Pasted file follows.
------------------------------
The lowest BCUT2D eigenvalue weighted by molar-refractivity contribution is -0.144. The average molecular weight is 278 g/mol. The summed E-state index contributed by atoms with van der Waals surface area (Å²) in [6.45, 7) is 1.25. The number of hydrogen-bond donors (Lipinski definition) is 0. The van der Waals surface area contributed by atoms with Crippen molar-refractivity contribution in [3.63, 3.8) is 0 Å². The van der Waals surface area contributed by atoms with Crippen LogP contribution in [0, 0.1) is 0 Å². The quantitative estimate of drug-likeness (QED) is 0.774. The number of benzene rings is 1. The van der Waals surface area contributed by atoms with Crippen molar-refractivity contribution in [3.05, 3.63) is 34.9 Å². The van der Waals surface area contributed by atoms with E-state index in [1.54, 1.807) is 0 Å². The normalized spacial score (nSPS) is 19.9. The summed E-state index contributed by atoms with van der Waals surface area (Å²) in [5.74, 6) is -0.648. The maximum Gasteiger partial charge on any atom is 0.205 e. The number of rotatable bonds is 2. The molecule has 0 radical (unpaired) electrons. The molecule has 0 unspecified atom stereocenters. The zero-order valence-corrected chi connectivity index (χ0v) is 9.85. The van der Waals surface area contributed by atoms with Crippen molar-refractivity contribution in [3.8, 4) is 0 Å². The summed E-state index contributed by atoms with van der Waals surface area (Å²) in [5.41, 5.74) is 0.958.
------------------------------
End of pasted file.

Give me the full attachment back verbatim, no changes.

The lowest BCUT2D eigenvalue weighted by molar-refractivity contribution is -0.144. The average molecular weight is 278 g/mol. The summed E-state index contributed by atoms with van der Waals surface area (Å²) in [6.45, 7) is 1.25. The number of hydrogen-bond donors (Lipinski definition) is 0. The van der Waals surface area contributed by atoms with Crippen molar-refractivity contribution in [3.63, 3.8) is 0 Å². The van der Waals surface area contributed by atoms with Crippen LogP contribution in [0, 0.1) is 0 Å². The quantitative estimate of drug-likeness (QED) is 0.774. The number of benzene rings is 1. The van der Waals surface area contributed by atoms with Crippen molar-refractivity contribution in [3.05, 3.63) is 34.9 Å². The van der Waals surface area contributed by atoms with E-state index in [1.54, 1.807) is 0 Å². The normalized spacial score (nSPS) is 19.9. The summed E-state index contributed by atoms with van der Waals surface area (Å²) in [5.74, 6) is -0.648. The maximum Gasteiger partial charge on any atom is 0.205 e. The number of rotatable bonds is 2. The molecule has 0 radical (unpaired) electrons. The molecule has 0 unspecified atom stereocenters. The zero-order valence-corrected chi connectivity index (χ0v) is 9.85. The van der Waals surface area contributed by atoms with Crippen molar-refractivity contribution in [3.8, 4) is 0 Å². The summed E-state index contributed by atoms with van der Waals surface area (Å²) in [5.41, 5.74) is 0.958.